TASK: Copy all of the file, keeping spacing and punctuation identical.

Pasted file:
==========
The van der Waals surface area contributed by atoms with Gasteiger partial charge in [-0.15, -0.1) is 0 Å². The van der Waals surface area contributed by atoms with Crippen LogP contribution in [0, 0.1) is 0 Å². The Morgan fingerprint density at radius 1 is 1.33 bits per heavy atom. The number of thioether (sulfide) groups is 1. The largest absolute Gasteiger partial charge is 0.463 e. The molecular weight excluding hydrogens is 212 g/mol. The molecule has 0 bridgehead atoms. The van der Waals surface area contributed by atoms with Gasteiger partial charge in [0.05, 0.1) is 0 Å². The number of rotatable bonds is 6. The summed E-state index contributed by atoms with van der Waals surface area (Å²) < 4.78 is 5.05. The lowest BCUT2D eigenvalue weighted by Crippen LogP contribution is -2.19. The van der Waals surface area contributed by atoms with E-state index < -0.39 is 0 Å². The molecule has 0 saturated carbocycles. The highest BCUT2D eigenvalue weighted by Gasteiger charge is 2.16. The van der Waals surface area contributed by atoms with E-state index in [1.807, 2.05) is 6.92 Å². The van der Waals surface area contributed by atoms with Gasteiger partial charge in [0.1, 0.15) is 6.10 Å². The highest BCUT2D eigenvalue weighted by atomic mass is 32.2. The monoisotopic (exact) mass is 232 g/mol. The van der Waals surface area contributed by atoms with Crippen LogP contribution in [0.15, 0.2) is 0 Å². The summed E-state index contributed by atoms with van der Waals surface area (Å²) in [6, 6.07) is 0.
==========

The van der Waals surface area contributed by atoms with Gasteiger partial charge in [-0.15, -0.1) is 0 Å². The van der Waals surface area contributed by atoms with Crippen LogP contribution in [0, 0.1) is 0 Å². The Morgan fingerprint density at radius 1 is 1.33 bits per heavy atom. The number of thioether (sulfide) groups is 1. The largest absolute Gasteiger partial charge is 0.463 e. The molecular weight excluding hydrogens is 212 g/mol. The molecule has 0 bridgehead atoms. The van der Waals surface area contributed by atoms with Gasteiger partial charge in [0.05, 0.1) is 0 Å². The number of rotatable bonds is 6. The summed E-state index contributed by atoms with van der Waals surface area (Å²) < 4.78 is 5.05. The lowest BCUT2D eigenvalue weighted by Crippen LogP contribution is -2.19. The van der Waals surface area contributed by atoms with E-state index < -0.39 is 0 Å². The molecule has 0 saturated carbocycles. The highest BCUT2D eigenvalue weighted by Gasteiger charge is 2.16. The van der Waals surface area contributed by atoms with E-state index in [1.807, 2.05) is 6.92 Å². The van der Waals surface area contributed by atoms with Gasteiger partial charge in [0.1, 0.15) is 6.10 Å². The highest BCUT2D eigenvalue weighted by atomic mass is 32.2. The monoisotopic (exact) mass is 232 g/mol. The van der Waals surface area contributed by atoms with Crippen LogP contribution in [0.15, 0.2) is 0 Å². The summed E-state index contributed by atoms with van der Waals surface area (Å²) in [6, 6.07) is 0.